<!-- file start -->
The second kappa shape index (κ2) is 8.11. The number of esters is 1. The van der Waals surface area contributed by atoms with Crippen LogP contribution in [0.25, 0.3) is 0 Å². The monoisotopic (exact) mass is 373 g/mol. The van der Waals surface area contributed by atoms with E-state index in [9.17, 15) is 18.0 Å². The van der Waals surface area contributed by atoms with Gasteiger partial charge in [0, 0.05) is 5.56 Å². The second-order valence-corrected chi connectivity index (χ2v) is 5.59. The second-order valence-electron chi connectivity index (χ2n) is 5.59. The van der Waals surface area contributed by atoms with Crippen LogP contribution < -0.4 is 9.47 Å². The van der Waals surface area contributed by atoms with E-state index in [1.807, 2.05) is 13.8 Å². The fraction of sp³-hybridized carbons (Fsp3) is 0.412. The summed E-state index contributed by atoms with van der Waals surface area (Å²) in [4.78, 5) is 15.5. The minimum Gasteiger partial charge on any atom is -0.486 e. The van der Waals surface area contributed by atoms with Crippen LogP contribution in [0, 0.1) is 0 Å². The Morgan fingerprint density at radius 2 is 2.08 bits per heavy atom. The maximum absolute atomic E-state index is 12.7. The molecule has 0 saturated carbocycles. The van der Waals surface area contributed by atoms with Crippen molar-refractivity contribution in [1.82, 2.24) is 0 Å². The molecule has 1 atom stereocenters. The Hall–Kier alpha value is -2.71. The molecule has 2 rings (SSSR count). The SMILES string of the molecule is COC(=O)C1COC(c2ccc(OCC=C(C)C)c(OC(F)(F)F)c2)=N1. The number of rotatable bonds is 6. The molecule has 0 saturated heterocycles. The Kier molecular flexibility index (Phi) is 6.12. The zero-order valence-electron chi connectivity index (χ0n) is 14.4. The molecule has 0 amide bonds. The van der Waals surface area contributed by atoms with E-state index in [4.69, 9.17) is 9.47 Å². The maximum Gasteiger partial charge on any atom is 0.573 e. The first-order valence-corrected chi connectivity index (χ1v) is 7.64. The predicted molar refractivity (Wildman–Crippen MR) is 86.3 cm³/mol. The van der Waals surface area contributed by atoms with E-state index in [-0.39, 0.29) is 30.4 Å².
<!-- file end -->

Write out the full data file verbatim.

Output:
The second kappa shape index (κ2) is 8.11. The number of esters is 1. The van der Waals surface area contributed by atoms with Crippen LogP contribution in [0.25, 0.3) is 0 Å². The monoisotopic (exact) mass is 373 g/mol. The van der Waals surface area contributed by atoms with E-state index in [9.17, 15) is 18.0 Å². The van der Waals surface area contributed by atoms with Gasteiger partial charge in [0, 0.05) is 5.56 Å². The second-order valence-corrected chi connectivity index (χ2v) is 5.59. The second-order valence-electron chi connectivity index (χ2n) is 5.59. The van der Waals surface area contributed by atoms with Crippen LogP contribution < -0.4 is 9.47 Å². The van der Waals surface area contributed by atoms with E-state index in [1.807, 2.05) is 13.8 Å². The fraction of sp³-hybridized carbons (Fsp3) is 0.412. The summed E-state index contributed by atoms with van der Waals surface area (Å²) in [4.78, 5) is 15.5. The minimum Gasteiger partial charge on any atom is -0.486 e. The van der Waals surface area contributed by atoms with Crippen LogP contribution in [0, 0.1) is 0 Å². The Morgan fingerprint density at radius 2 is 2.08 bits per heavy atom. The maximum absolute atomic E-state index is 12.7. The molecule has 0 saturated carbocycles. The van der Waals surface area contributed by atoms with Crippen molar-refractivity contribution in [1.82, 2.24) is 0 Å². The molecule has 1 atom stereocenters. The Hall–Kier alpha value is -2.71. The molecule has 2 rings (SSSR count). The SMILES string of the molecule is COC(=O)C1COC(c2ccc(OCC=C(C)C)c(OC(F)(F)F)c2)=N1. The number of rotatable bonds is 6. The molecule has 0 saturated heterocycles. The Kier molecular flexibility index (Phi) is 6.12. The zero-order valence-electron chi connectivity index (χ0n) is 14.4. The molecule has 0 amide bonds. The van der Waals surface area contributed by atoms with E-state index in [4.69, 9.17) is 9.47 Å². The maximum Gasteiger partial charge on any atom is 0.573 e. The first-order valence-corrected chi connectivity index (χ1v) is 7.64. The predicted molar refractivity (Wildman–Crippen MR) is 86.3 cm³/mol. The van der Waals surface area contributed by atoms with E-state index in [-0.39, 0.29) is 30.4 Å².